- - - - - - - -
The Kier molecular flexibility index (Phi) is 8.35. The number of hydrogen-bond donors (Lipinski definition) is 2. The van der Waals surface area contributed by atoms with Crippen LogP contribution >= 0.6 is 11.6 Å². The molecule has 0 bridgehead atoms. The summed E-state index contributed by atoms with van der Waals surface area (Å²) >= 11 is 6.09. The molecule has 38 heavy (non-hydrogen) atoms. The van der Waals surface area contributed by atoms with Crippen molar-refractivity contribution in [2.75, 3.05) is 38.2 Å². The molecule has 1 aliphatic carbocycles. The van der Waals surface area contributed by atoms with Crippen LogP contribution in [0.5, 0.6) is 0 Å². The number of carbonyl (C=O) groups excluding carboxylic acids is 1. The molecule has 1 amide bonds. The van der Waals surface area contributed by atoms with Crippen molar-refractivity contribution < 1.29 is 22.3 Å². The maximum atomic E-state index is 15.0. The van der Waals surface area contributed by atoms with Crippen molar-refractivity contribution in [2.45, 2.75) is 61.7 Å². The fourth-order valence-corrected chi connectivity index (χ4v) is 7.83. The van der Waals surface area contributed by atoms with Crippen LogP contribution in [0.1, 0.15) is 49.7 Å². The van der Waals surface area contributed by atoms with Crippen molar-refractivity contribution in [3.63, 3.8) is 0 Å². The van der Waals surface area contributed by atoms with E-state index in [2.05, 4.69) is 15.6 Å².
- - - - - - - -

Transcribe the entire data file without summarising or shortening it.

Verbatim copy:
The Kier molecular flexibility index (Phi) is 8.35. The number of hydrogen-bond donors (Lipinski definition) is 2. The van der Waals surface area contributed by atoms with Crippen LogP contribution >= 0.6 is 11.6 Å². The molecule has 0 bridgehead atoms. The summed E-state index contributed by atoms with van der Waals surface area (Å²) >= 11 is 6.09. The molecule has 38 heavy (non-hydrogen) atoms. The van der Waals surface area contributed by atoms with Crippen molar-refractivity contribution in [2.75, 3.05) is 38.2 Å². The molecule has 1 aliphatic carbocycles. The van der Waals surface area contributed by atoms with Crippen LogP contribution in [0.5, 0.6) is 0 Å². The number of carbonyl (C=O) groups excluding carboxylic acids is 1. The molecule has 1 amide bonds. The van der Waals surface area contributed by atoms with Crippen molar-refractivity contribution < 1.29 is 22.3 Å². The maximum atomic E-state index is 15.0. The van der Waals surface area contributed by atoms with Crippen molar-refractivity contribution in [2.45, 2.75) is 61.7 Å². The fourth-order valence-corrected chi connectivity index (χ4v) is 7.83. The van der Waals surface area contributed by atoms with Crippen LogP contribution in [0.1, 0.15) is 49.7 Å². The van der Waals surface area contributed by atoms with Crippen molar-refractivity contribution in [3.63, 3.8) is 0 Å². The van der Waals surface area contributed by atoms with E-state index in [2.05, 4.69) is 15.6 Å².